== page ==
Network drives turbine technology to new highs

Gas turbine technology should be focused on high efficiency and flexibility to accommodate part load operation and quick start-ups and shutdowns, yet the sector is suffering from R&D under-investment, according to Christer Bjàƒ¶rkqvist, managing director of the European Turbine Network.

PEi: There are a number of associations in Europe that are dedicated to the conventional turbine (gas and steam) sector. What makes the European Turbine Network [ETN] different?

CB: What makes ETN unique is that we represent the whole value chain of the stationary gas turbine technology community in Europe, including users, such as in power generation and CHP, as well as oil & gas, OEMs, universities, R&D institutes, consultants, service providers and equipment suppliers. ETN therefore forms a very powerful and focused association with a diverse expertise on gas turbine technology and markets, enabling us to set up EU- [European Union] and industry-funded collaborative pre-competitive research projects. ETN also has vast experience in initiating and coordinating projects.

Bjàƒ¶rkqvist says the ETN plays a key role in promoting co-operative efforts to achieve R&D advances
Bjàƒ¶rkqvist says the ETN plays a key role in promoting co-operative efforts to achieve R&D advances

PEi: How does ETN serve the European gas turbine industry and the users of the technology, in particular power generators and utilities?

CB: Users are very much at the forefront of ETN’s activities and one of the key functions of the association is to act as a platform where users can bring ideas, initiate projects and solve common problems and technical issues their organisations are faced with. With its diverse membership, ETN is well positioned to address these issues. Furthermore, being based in Brussels, at the heart of the European decision-making process, we have strong links with the EU institutions and can influence the political agenda on energy and research policy, as well as research and technology development (RTD) programmes.

PEi: What impact, if any, has the current Eurozone economic crisis had on the gas turbine industry?

CB: In Europe there has been a slowdown in growth and a temporary decrease in investment in equipment. However, the gas turbine industry has not been affected deeply by the financial crisis due to its international nature. The gas turbine market on a global scale has been quite strong, stable and resilient to the economic slowdown, although the cogeneration sector has certainly suffered to some extent as a result of lack of demand from the industrial sector. Another impact that we see is that investments in combined-cycle power plants are currently favoured over investments in other power plants as a result of the lower capital investment costs, shorter construction times and lower risks.

PEi: All the indications are that the EU is heading towards setting a binding energy efficiency target. How can ETN help power generator and utilities remain competitive while still meeting any such target?

CB: ETN can play an important role for power generators and utilities by initiating increased co-operative efforts that can bring the required technical R&D advancements quicker to the market. Cycle efficiency is one of the key technology issues that ETN addresses in its technical committees, but also of importance are operational flexibility, reliability and availability, which must also be taken into account. Within ETN we therefore also focus on materials degradation, condition monitoring, instrumentation and control, as well as asset management. By working together on the technology challenges and innovative solutions in the above areas, we will increase the chances of meeting the efficiency targets and at a lower cost, which would increase competitiveness at the same time.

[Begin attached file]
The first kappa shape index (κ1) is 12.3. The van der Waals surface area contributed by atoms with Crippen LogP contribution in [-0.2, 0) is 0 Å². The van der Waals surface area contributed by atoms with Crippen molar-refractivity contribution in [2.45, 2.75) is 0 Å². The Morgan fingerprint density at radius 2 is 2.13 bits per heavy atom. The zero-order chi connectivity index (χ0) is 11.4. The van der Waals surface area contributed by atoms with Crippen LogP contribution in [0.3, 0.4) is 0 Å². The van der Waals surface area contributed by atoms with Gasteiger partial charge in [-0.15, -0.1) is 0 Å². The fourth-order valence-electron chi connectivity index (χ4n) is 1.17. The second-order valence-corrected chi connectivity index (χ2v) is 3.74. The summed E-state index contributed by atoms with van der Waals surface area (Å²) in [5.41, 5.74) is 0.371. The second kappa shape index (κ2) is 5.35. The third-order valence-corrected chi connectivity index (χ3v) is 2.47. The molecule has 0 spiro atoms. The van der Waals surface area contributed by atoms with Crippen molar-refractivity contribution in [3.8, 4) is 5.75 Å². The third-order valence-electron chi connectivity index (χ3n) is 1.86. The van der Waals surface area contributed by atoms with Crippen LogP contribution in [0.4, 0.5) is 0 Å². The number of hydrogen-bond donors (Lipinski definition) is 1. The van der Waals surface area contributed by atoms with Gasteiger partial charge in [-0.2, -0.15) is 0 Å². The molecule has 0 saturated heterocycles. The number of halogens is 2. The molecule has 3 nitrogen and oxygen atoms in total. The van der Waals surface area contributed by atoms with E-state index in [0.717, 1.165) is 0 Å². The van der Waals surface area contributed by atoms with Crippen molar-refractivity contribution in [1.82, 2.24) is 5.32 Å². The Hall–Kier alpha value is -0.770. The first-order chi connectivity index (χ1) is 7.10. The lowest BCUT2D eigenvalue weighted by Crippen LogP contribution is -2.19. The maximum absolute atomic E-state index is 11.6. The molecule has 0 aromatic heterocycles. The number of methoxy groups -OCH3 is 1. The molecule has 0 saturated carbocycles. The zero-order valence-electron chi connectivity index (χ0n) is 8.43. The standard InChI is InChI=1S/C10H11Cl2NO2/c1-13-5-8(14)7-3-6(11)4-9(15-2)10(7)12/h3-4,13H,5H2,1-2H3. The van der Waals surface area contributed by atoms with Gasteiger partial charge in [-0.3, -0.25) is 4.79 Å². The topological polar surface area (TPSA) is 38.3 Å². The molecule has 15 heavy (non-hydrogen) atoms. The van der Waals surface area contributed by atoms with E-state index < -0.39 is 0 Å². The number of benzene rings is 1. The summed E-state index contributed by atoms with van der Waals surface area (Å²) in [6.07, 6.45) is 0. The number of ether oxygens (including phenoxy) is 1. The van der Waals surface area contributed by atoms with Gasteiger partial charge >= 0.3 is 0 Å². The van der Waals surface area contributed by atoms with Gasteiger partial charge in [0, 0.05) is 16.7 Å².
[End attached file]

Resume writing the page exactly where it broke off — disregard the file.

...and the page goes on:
PEi: Last year was significant for the gas turbine industry, with several OEMs demonstrating efficiency in combined-cycle topping 60 per cent. How fuel efficient can gas turbines become? Is the next industry milestone a 70 per cent efficient machine?

CB: At present, we believe a more realistic target would be the development of a combined-cycle with 65 per cent efficiency. However, with the increasing share of variable renewable energy sources (RES) in the grid, a key focus of R&D should now be on achieving high levels of efficiency in machines running flexibly to accommodate part load operation and quick start-ups and shutdowns. We also believe that ” in order to maintain grid stability ” reliability and availability should not be compromised while looking at further increasing efficiency.

An overview of the H2-IGCC project, aimed at providing and demonstrating technical solutions to enable the use of state-of-the-art, highly efficient, reliable gas turbines in the next generation of IGCC plants
An overview of the H2-IGCC project, aimed at providing and demonstrating technical solutions to enable the use of state-of-the-art, highly efficient, reliable gas turbines in the next generation of IGCC plants

PEi: Does ETN share the commonly held view that the exploitation of Europe’s shale gas reserves will be a game-changer for the region’s energy landscape, and in particular its power generation mix?

CB: We do not envisage a shale gas revolution on a par with that in the US. In Europe, we face a different set of circumstances including political uncertainties and environmental risks to be mitigated before it is hailed as a ‘game-changer’. Europe has different geological formations (shale gas exists at much greater depths in the bedrock than in the US) and the population density in Europe is much higher than that of the US. We realise that shale gas exploitation must be demonstrated as being safe prior to achieving widespread public acceptance. Nevertheless, we do see great potential in shale gas exploitation and we believe it can have some impact on Europe’s energy landscape by 2020. What we also see is that the significant use of shale gas in the US will make more LNG [liquefied natural gas] available for the rest of the world, which will have a lowering effect on price and make natural gas more attractive for power generation.